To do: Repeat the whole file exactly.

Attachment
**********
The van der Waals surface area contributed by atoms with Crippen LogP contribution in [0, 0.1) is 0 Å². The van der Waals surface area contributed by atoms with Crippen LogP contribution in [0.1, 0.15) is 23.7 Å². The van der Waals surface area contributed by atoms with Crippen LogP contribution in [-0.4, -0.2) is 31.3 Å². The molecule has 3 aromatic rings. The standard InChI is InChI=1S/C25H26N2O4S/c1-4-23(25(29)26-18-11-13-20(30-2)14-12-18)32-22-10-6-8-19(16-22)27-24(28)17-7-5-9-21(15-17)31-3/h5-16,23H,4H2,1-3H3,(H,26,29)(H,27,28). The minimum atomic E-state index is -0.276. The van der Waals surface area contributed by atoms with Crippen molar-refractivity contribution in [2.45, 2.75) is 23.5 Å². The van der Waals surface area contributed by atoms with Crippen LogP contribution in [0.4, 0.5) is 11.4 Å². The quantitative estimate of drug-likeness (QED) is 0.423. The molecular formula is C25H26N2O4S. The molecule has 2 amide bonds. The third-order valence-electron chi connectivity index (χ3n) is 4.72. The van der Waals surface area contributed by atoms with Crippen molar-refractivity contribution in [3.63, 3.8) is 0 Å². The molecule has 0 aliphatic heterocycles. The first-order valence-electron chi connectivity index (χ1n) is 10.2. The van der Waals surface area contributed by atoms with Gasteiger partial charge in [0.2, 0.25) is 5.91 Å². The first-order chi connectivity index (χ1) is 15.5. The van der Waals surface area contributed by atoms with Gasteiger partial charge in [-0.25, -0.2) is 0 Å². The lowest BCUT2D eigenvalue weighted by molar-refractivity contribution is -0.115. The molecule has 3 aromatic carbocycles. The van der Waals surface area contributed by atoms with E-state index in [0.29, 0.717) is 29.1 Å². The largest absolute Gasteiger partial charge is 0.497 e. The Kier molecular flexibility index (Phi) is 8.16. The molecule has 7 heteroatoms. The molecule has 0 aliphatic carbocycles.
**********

The van der Waals surface area contributed by atoms with Crippen LogP contribution in [0, 0.1) is 0 Å². The van der Waals surface area contributed by atoms with Crippen LogP contribution in [0.1, 0.15) is 23.7 Å². The van der Waals surface area contributed by atoms with Crippen LogP contribution in [-0.4, -0.2) is 31.3 Å². The molecule has 3 aromatic rings. The standard InChI is InChI=1S/C25H26N2O4S/c1-4-23(25(29)26-18-11-13-20(30-2)14-12-18)32-22-10-6-8-19(16-22)27-24(28)17-7-5-9-21(15-17)31-3/h5-16,23H,4H2,1-3H3,(H,26,29)(H,27,28). The minimum atomic E-state index is -0.276. The van der Waals surface area contributed by atoms with Crippen molar-refractivity contribution in [2.45, 2.75) is 23.5 Å². The van der Waals surface area contributed by atoms with Crippen LogP contribution in [0.4, 0.5) is 11.4 Å². The quantitative estimate of drug-likeness (QED) is 0.423. The molecular formula is C25H26N2O4S. The molecule has 2 amide bonds. The third-order valence-electron chi connectivity index (χ3n) is 4.72. The van der Waals surface area contributed by atoms with Crippen molar-refractivity contribution in [3.63, 3.8) is 0 Å². The molecule has 0 aliphatic heterocycles. The first-order valence-electron chi connectivity index (χ1n) is 10.2. The van der Waals surface area contributed by atoms with Gasteiger partial charge in [0.2, 0.25) is 5.91 Å². The first-order chi connectivity index (χ1) is 15.5. The van der Waals surface area contributed by atoms with Gasteiger partial charge in [-0.25, -0.2) is 0 Å². The lowest BCUT2D eigenvalue weighted by molar-refractivity contribution is -0.115. The molecule has 3 aromatic carbocycles. The van der Waals surface area contributed by atoms with E-state index in [0.29, 0.717) is 29.1 Å². The largest absolute Gasteiger partial charge is 0.497 e. The Kier molecular flexibility index (Phi) is 8.16. The molecule has 7 heteroatoms. The molecule has 0 aliphatic carbocycles.